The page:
Three Sources of Crowdfunding Traffic

Launching a successful crowdfunding campaign typically requires three different sources for Web traffic:

1. Mailing list

This is the traffic that you bring into the campaign by building a large enough mailing list of people who are excited about your product. People often say that in crowdfunding, you have to bring the initial crowd. This wave of traffic is extremely important because it gives your project the initial traction it needs to be picked up by the crowdfunding platform as well as the media outlets that’ll be covering your campaign. The goal is to reach 100% of your (artificially low) funding goal within 24 hours after launching the campaign.

When building the mailing list, aim for at least 5000 targeted email addresses prior to the launch of the crowdfunding campaign. A few weeks before the launch of the campaign, run drip campaigns to activate the audience to increase conversion.

2. PR & social traffic

This is the organic traffic that’s brought to your campaign page either from media outlets reporting on your product or people sharing your campaign through social media.

The best way to get organic traffic going to your campaign page is to demo your product to product reviewers (bloggers, YouTubers, and other influencers) and have them review your product. Showing live demo of your product is also important to get covered by many press outlets because reporters have become weary of covering crowdfunding campaigns purely based on pictures and videos because there have been many high profile campaigns that failed to deliver after raising millions of dollars.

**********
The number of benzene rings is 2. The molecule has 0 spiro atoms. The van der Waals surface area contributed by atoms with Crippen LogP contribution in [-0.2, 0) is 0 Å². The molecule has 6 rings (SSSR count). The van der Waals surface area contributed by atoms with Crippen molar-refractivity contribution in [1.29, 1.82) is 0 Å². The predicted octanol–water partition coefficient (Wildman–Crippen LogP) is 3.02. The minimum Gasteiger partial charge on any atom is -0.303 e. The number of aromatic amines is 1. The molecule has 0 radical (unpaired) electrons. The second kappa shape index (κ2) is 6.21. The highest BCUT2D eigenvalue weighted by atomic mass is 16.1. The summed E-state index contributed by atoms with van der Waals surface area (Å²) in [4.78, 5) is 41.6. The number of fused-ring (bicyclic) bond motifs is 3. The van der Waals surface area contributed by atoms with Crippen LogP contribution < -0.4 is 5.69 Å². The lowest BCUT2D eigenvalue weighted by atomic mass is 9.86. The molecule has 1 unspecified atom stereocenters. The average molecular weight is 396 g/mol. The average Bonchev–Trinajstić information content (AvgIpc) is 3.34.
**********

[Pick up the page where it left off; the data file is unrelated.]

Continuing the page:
You should pay very close attention to how your product is being described by the press as well as by the people sharing your campaign. Other people tend to describe your product very differently from how you would describe the product, and paying close attention to that will give you an opportunity to discover amazing marketing copy that you can use for your third source of crowdfunding traffic.

3. Advertising

This is the most expensive way to drive traffic to your crowdfunding campaign, but arguably the most scalable. Once you are able to figure out a set of ads that work (i.e., spending $1 in ads brings you $10 in profits), all you need to focus on is finding enough working capital to continue fund the ad spending.

Driving traffic through ads involves finding the right fit between the audience you are targeting and the right copy on the crowdfunding page to drive the conversion. Usually, it takes many iterations to arrive at a scalable ad set, and very often a scalable ad set is never found, in which case you’ll have to drive traffic through organic means only.

Thoughts on Stereotypes

I don’t have any problem with stereotypes.

In fact, I think being able to think in stereotypes is essential for our survival. It’s a way to simplify the complex world around us. Without it, it would be very difficult for our brain to comprehend a world which is far more complex than itself.

For example, when we’re born, we have no understanding of what gravity is. However, as we grow up, we learn that things have a tendency to fall, and slowly we learn the “stereotype” that everything falls.

Stereotypes are mental abstractions we use to simplify our world. They allow us to make assumptions based on past experiences instead of wasting valuable mental power to re-assess every situation from scratch.

It’s important to know that stereotypes are just a guideline to how we look at people or things, and there are always exceptions. Going back to our gravity example, we went on to make the assumption that everything falls until the first time we saw a gas balloon or an airplane that fly in the air instead of falling to the ground. From that point on, we refine our mental model of the world and form new stereotypes.

Stereotypes are only problematic when we try to generalize them beyond their “boundaries of applicability” or when they become so ingrained in our value system as to prevent us from making an objective assessment of the situation at hand.